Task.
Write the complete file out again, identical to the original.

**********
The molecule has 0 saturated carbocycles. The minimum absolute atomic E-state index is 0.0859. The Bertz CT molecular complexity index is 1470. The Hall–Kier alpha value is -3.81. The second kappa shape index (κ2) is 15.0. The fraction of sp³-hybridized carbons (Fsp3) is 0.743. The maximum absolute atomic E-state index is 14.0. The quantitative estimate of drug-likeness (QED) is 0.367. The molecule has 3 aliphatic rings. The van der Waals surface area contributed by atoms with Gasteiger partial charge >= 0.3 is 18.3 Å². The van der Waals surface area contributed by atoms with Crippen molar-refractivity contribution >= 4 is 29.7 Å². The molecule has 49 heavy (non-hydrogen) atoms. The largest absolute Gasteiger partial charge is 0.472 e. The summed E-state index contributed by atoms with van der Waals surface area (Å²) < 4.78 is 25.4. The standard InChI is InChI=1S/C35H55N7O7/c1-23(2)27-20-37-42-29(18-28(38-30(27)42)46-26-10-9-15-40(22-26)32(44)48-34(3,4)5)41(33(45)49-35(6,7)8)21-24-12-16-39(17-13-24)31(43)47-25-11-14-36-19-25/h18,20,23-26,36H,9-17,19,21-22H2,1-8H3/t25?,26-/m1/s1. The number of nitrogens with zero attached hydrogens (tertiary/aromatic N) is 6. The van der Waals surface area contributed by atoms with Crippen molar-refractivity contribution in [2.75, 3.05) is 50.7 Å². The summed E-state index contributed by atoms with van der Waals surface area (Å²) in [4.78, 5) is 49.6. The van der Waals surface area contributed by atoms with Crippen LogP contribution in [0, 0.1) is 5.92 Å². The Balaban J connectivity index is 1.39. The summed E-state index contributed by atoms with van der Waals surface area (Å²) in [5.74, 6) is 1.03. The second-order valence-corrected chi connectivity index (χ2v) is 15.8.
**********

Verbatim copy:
The molecule has 0 saturated carbocycles. The minimum absolute atomic E-state index is 0.0859. The Bertz CT molecular complexity index is 1470. The Hall–Kier alpha value is -3.81. The second kappa shape index (κ2) is 15.0. The fraction of sp³-hybridized carbons (Fsp3) is 0.743. The maximum absolute atomic E-state index is 14.0. The quantitative estimate of drug-likeness (QED) is 0.367. The molecule has 3 aliphatic rings. The van der Waals surface area contributed by atoms with Gasteiger partial charge >= 0.3 is 18.3 Å². The van der Waals surface area contributed by atoms with Crippen molar-refractivity contribution >= 4 is 29.7 Å². The molecule has 49 heavy (non-hydrogen) atoms. The largest absolute Gasteiger partial charge is 0.472 e. The summed E-state index contributed by atoms with van der Waals surface area (Å²) < 4.78 is 25.4. The standard InChI is InChI=1S/C35H55N7O7/c1-23(2)27-20-37-42-29(18-28(38-30(27)42)46-26-10-9-15-40(22-26)32(44)48-34(3,4)5)41(33(45)49-35(6,7)8)21-24-12-16-39(17-13-24)31(43)47-25-11-14-36-19-25/h18,20,23-26,36H,9-17,19,21-22H2,1-8H3/t25?,26-/m1/s1. The number of nitrogens with zero attached hydrogens (tertiary/aromatic N) is 6. The van der Waals surface area contributed by atoms with Crippen molar-refractivity contribution in [2.75, 3.05) is 50.7 Å². The summed E-state index contributed by atoms with van der Waals surface area (Å²) in [4.78, 5) is 49.6. The van der Waals surface area contributed by atoms with Crippen LogP contribution in [0, 0.1) is 5.92 Å². The Balaban J connectivity index is 1.39. The summed E-state index contributed by atoms with van der Waals surface area (Å²) in [5.74, 6) is 1.03. The second-order valence-corrected chi connectivity index (χ2v) is 15.8.